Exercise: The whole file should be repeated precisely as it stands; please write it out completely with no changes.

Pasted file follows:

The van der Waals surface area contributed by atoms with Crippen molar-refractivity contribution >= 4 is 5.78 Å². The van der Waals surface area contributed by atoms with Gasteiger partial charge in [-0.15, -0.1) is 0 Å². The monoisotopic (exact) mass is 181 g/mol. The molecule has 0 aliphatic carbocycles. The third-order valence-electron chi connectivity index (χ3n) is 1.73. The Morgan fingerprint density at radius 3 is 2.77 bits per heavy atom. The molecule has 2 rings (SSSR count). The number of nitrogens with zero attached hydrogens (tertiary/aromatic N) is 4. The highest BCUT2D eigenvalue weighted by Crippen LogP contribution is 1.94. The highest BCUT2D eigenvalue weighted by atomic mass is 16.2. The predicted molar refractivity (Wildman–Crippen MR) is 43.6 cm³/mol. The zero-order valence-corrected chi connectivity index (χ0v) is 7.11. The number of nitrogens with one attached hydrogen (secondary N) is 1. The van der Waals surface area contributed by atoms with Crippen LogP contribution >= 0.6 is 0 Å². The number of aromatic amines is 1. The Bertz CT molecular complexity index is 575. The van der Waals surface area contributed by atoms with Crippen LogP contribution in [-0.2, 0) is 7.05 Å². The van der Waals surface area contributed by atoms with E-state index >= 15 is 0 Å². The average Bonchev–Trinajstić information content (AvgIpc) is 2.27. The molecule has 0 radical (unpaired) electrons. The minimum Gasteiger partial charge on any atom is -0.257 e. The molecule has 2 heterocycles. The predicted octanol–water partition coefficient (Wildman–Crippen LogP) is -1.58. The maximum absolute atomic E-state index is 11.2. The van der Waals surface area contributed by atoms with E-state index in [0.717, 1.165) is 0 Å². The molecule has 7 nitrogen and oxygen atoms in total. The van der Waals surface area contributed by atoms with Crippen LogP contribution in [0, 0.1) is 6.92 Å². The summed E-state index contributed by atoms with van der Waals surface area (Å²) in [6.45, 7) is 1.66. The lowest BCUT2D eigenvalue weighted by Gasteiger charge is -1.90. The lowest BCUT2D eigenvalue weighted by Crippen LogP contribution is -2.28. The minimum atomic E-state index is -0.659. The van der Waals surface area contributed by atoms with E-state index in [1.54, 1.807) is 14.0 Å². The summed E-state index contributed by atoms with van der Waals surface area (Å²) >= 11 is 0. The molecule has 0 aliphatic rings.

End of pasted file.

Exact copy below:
The van der Waals surface area contributed by atoms with Crippen molar-refractivity contribution >= 4 is 5.78 Å². The van der Waals surface area contributed by atoms with Gasteiger partial charge in [-0.15, -0.1) is 0 Å². The monoisotopic (exact) mass is 181 g/mol. The molecule has 0 aliphatic carbocycles. The third-order valence-electron chi connectivity index (χ3n) is 1.73. The Morgan fingerprint density at radius 3 is 2.77 bits per heavy atom. The molecule has 2 rings (SSSR count). The number of nitrogens with zero attached hydrogens (tertiary/aromatic N) is 4. The highest BCUT2D eigenvalue weighted by Crippen LogP contribution is 1.94. The highest BCUT2D eigenvalue weighted by atomic mass is 16.2. The predicted molar refractivity (Wildman–Crippen MR) is 43.6 cm³/mol. The zero-order valence-corrected chi connectivity index (χ0v) is 7.11. The number of nitrogens with one attached hydrogen (secondary N) is 1. The van der Waals surface area contributed by atoms with Crippen LogP contribution >= 0.6 is 0 Å². The number of aromatic amines is 1. The Bertz CT molecular complexity index is 575. The van der Waals surface area contributed by atoms with Crippen LogP contribution in [-0.2, 0) is 7.05 Å². The van der Waals surface area contributed by atoms with E-state index >= 15 is 0 Å². The average Bonchev–Trinajstić information content (AvgIpc) is 2.27. The molecule has 0 radical (unpaired) electrons. The minimum Gasteiger partial charge on any atom is -0.257 e. The molecule has 2 heterocycles. The predicted octanol–water partition coefficient (Wildman–Crippen LogP) is -1.58. The maximum absolute atomic E-state index is 11.2. The van der Waals surface area contributed by atoms with E-state index in [0.717, 1.165) is 0 Å². The molecule has 7 nitrogen and oxygen atoms in total. The van der Waals surface area contributed by atoms with Crippen LogP contribution in [0, 0.1) is 6.92 Å². The summed E-state index contributed by atoms with van der Waals surface area (Å²) in [6.45, 7) is 1.66. The lowest BCUT2D eigenvalue weighted by Gasteiger charge is -1.90. The lowest BCUT2D eigenvalue weighted by Crippen LogP contribution is -2.28. The minimum atomic E-state index is -0.659. The van der Waals surface area contributed by atoms with E-state index in [1.54, 1.807) is 14.0 Å². The summed E-state index contributed by atoms with van der Waals surface area (Å²) >= 11 is 0. The molecule has 0 aliphatic rings.